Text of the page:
Right is wrong on the economy

Right is wrong on the economy

- in Progressive Voices

As the United States enters its fourth year of economic struggle, the political right continues to insist that cutting government spending, taxes, and regulation will return us to prosperity. While that promise seems rosy to many desperate people, this prescription is all wrong for what ails the economy. The right-wing economic agenda continues to fly in the face of historical and economic evidence from the past century, and could well send the nation back into a deep recession.

The most pernicious claim is that cutting government spending will somehow benefit our limping economic recovery. Nothing could be further from the truth. With consumer and business spending both at anemic levels, a reduction in government spending will take more money out of an economy that has already lost trillions of dollars in wealth because of the collapse in inflated housing prices. To the contrary, another federal stimulus package is exactly what is needed, despite the naysayers continuing obstruction—we should spend more money not less on crucial needs in education, public safety, and rebuilding our infrastructure.

The promise of tax cuts is also alluring in times of economic malaise, but those tax cuts will work only if they go to the people who really need them and will spend the money as quickly as possible to stimulate the economy. Skewing tax breaks toward the wealthy and corporations, as has done for the past thirty years, leads to more speculation and less job growth. Today, corporations are sitting on literally tens of billions of dollars; giving them another tax break will do little to promote hiring when there is flagging demand for goods and services.

As for the hue and cry to cut government regulation—well, we did that twenty years ago when Bill Clinton deregulated the banking industry and look where that took us, right into the worst economic crisis since the Great Depression. Today, there is absolutely no evidence that Main Street merchants are holding back because of uncertainty over taxes and regulation; businesses are not investing or expanding because there is slumping demand for what they are selling.

With all this economic and historical evidence stacked up against the mantra of cutting spending, taxes, and regulation, why does the right continue to insist on such a discredited set of policies? Some proponents are enamored of ideology over reality—they remain convinced that a world of free markets unfettered by taxation or regulation will cure all problems, and no amount of data will convince them to abandon their blind faith.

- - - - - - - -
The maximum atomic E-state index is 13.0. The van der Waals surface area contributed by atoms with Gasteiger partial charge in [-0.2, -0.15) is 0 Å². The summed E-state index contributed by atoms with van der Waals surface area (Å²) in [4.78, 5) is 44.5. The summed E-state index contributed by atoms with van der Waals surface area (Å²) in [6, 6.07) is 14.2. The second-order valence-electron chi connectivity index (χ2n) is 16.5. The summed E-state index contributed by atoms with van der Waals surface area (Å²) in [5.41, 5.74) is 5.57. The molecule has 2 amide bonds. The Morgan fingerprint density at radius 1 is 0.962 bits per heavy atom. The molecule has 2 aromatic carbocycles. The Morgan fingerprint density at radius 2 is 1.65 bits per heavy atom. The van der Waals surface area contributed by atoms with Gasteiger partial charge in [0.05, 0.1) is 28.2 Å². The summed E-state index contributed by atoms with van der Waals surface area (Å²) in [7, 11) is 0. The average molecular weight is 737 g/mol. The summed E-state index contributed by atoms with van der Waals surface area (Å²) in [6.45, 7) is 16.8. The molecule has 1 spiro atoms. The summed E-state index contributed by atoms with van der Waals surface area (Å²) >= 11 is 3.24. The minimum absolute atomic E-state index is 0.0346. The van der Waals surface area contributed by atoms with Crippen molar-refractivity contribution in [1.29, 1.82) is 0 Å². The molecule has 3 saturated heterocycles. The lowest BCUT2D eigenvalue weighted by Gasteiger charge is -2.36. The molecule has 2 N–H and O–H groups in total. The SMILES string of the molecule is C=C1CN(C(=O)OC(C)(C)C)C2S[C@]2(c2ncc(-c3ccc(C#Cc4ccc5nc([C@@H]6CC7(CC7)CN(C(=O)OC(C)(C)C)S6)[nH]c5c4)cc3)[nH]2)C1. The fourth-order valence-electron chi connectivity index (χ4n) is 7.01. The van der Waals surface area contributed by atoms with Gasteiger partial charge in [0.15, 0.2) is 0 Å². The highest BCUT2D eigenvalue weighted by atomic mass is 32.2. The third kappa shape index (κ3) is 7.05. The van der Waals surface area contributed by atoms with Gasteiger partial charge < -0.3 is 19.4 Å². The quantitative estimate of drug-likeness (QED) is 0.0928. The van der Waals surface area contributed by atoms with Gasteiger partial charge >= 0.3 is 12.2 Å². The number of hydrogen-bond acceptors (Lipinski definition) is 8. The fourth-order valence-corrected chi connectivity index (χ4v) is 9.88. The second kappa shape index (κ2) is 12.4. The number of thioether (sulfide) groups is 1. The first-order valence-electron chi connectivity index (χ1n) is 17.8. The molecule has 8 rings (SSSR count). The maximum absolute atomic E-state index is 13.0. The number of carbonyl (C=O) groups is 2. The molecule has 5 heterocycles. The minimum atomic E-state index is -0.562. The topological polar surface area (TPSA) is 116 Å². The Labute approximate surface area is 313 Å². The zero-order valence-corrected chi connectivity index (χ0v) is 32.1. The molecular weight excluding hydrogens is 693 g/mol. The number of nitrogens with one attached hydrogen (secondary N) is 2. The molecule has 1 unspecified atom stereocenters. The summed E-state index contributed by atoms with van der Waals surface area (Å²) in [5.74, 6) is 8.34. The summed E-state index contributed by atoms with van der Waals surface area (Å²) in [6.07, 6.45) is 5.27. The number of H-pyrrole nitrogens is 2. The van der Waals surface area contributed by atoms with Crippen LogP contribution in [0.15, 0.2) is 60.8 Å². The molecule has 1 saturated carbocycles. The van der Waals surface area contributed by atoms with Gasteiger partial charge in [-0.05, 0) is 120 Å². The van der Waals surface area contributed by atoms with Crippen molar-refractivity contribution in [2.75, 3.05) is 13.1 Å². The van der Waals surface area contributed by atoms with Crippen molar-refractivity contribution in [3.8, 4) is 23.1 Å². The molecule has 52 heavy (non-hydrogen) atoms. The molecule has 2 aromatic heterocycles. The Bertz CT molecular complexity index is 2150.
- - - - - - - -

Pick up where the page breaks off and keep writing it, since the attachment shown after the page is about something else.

Other advocates of the cuts only approach are distracted by the slew of crack-brained analogies that pass today for economic analysis in some political circles. If you accept the bizarre notion that the government of a nation of more than 300 million people should run its budget the same way as a family of four or the local hardware store, then of course it makes perfect sense for Uncle Sam to tighten his belt in hard times. Of course, lots of other folks are already doing the same thing, and a drastic cut in government spending now could tighten us all from a recession into a depression. This is what happened in the early 1930s, and it took the New Deal and its public spending programs and economic reforms to rescue more than a quarter of the nation from total destitution.

The most plausible explanation for the right’s infatuation with wrong-headed economics is that their slogans continue to produce electoral gains in the world of bare knuckle politics. It does not matter to some politicians if their ideas are flat-out wrong; if they can convince enough people to vote for a dream of small government and low taxes (just don’t ask what will actually be cut) then they can talk their way back into political power. Meanwhile, if they can continue to promote economic stagnation through political gridlock, and fan the flames of popular discontent, then ongoing human misery also plays into their plans for hanging blame on their opponents.

The saddest part of this whole farce is that a clear and sensible way out of the economic ditch is right in front of our noses, if only we had political leaders with an ounce of courage and the nation’s best interests truly at heart. We have high unemployment, crumbling infrastructure, and record low interest rates (no one is running away from buying our debt and treasury notes).

Today, we should jettison the bogeyman of deficits, borrow more money at these rock bottom rates, and spend it to hire several million unemployed men and women to create the foundation of an innovative economy that can create a future of genuine prosperity for more Americans than just investment bankers.

Dr. David A. Zonderman is a Professor of History at North Carolina State University.